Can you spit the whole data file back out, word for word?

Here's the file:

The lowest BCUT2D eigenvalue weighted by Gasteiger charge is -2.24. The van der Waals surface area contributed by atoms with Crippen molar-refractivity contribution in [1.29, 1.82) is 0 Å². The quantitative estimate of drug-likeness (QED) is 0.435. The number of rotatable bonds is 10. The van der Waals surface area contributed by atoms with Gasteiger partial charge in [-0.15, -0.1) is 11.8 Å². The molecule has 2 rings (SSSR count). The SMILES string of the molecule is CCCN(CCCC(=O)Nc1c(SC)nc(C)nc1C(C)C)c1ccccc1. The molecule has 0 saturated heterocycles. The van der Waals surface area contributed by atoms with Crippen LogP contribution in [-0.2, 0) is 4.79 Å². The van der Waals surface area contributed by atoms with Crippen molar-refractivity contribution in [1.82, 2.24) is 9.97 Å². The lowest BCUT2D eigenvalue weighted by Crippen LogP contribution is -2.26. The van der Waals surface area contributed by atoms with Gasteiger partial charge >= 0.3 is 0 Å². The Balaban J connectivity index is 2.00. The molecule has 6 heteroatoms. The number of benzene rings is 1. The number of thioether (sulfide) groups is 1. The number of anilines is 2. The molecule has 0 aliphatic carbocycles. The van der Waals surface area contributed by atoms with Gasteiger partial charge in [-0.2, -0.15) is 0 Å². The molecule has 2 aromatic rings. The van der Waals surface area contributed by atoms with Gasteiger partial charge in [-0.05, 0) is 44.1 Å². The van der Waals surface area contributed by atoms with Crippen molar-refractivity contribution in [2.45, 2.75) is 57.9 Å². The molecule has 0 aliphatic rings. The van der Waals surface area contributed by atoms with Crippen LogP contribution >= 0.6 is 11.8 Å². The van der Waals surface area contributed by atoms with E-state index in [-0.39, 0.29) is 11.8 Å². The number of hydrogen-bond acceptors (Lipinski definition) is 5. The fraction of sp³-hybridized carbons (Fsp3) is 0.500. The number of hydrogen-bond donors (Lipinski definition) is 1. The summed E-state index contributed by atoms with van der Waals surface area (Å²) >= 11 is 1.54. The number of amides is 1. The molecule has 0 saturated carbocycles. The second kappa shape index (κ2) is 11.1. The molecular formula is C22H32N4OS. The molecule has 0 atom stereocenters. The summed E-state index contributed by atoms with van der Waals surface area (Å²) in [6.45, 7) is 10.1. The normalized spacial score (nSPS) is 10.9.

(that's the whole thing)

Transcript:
The lowest BCUT2D eigenvalue weighted by Gasteiger charge is -2.24. The van der Waals surface area contributed by atoms with Crippen molar-refractivity contribution in [1.29, 1.82) is 0 Å². The quantitative estimate of drug-likeness (QED) is 0.435. The number of rotatable bonds is 10. The van der Waals surface area contributed by atoms with Gasteiger partial charge in [-0.15, -0.1) is 11.8 Å². The molecule has 2 rings (SSSR count). The SMILES string of the molecule is CCCN(CCCC(=O)Nc1c(SC)nc(C)nc1C(C)C)c1ccccc1. The molecule has 0 saturated heterocycles. The van der Waals surface area contributed by atoms with Crippen LogP contribution in [-0.2, 0) is 4.79 Å². The van der Waals surface area contributed by atoms with Crippen molar-refractivity contribution in [1.82, 2.24) is 9.97 Å². The lowest BCUT2D eigenvalue weighted by Crippen LogP contribution is -2.26. The van der Waals surface area contributed by atoms with Gasteiger partial charge >= 0.3 is 0 Å². The Balaban J connectivity index is 2.00. The molecule has 6 heteroatoms. The number of benzene rings is 1. The number of thioether (sulfide) groups is 1. The number of anilines is 2. The molecule has 0 aliphatic carbocycles. The van der Waals surface area contributed by atoms with Gasteiger partial charge in [-0.2, -0.15) is 0 Å². The molecule has 2 aromatic rings. The van der Waals surface area contributed by atoms with Gasteiger partial charge in [-0.05, 0) is 44.1 Å². The van der Waals surface area contributed by atoms with Crippen molar-refractivity contribution in [2.45, 2.75) is 57.9 Å². The molecule has 0 aliphatic rings. The van der Waals surface area contributed by atoms with Crippen LogP contribution >= 0.6 is 11.8 Å². The van der Waals surface area contributed by atoms with E-state index in [-0.39, 0.29) is 11.8 Å². The number of hydrogen-bond acceptors (Lipinski definition) is 5. The fraction of sp³-hybridized carbons (Fsp3) is 0.500. The number of hydrogen-bond donors (Lipinski definition) is 1. The summed E-state index contributed by atoms with van der Waals surface area (Å²) >= 11 is 1.54. The number of amides is 1. The molecule has 0 saturated carbocycles. The second kappa shape index (κ2) is 11.1. The molecular formula is C22H32N4OS. The molecule has 0 atom stereocenters. The summed E-state index contributed by atoms with van der Waals surface area (Å²) in [6.45, 7) is 10.1. The normalized spacial score (nSPS) is 10.9.